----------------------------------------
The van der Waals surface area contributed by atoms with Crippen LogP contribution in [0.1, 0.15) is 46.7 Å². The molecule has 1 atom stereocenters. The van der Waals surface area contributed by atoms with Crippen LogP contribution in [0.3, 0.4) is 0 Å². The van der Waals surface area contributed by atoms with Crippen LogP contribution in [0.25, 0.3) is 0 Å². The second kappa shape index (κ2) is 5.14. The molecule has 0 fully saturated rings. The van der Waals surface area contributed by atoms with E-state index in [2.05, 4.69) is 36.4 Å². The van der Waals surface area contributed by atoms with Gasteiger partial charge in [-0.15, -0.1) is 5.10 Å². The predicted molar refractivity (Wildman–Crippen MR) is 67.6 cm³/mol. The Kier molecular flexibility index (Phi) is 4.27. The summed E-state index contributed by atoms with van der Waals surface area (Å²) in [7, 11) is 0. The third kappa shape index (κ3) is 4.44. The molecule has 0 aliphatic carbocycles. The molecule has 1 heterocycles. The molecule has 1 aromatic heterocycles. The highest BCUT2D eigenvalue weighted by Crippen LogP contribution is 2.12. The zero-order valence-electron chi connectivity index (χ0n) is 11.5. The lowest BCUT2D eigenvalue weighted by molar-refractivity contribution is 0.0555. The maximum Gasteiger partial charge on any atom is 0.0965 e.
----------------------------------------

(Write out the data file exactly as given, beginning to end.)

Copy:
The van der Waals surface area contributed by atoms with Crippen LogP contribution in [0.1, 0.15) is 46.7 Å². The molecule has 1 atom stereocenters. The van der Waals surface area contributed by atoms with Crippen LogP contribution in [0.3, 0.4) is 0 Å². The van der Waals surface area contributed by atoms with Crippen LogP contribution in [0.25, 0.3) is 0 Å². The second kappa shape index (κ2) is 5.14. The molecule has 0 fully saturated rings. The van der Waals surface area contributed by atoms with E-state index in [2.05, 4.69) is 36.4 Å². The van der Waals surface area contributed by atoms with Gasteiger partial charge in [-0.15, -0.1) is 5.10 Å². The predicted molar refractivity (Wildman–Crippen MR) is 67.6 cm³/mol. The Kier molecular flexibility index (Phi) is 4.27. The summed E-state index contributed by atoms with van der Waals surface area (Å²) in [7, 11) is 0. The third kappa shape index (κ3) is 4.44. The molecule has 0 aliphatic carbocycles. The molecule has 1 heterocycles. The molecule has 1 aromatic heterocycles. The highest BCUT2D eigenvalue weighted by Crippen LogP contribution is 2.12. The zero-order valence-electron chi connectivity index (χ0n) is 11.5. The lowest BCUT2D eigenvalue weighted by molar-refractivity contribution is 0.0555. The maximum Gasteiger partial charge on any atom is 0.0965 e.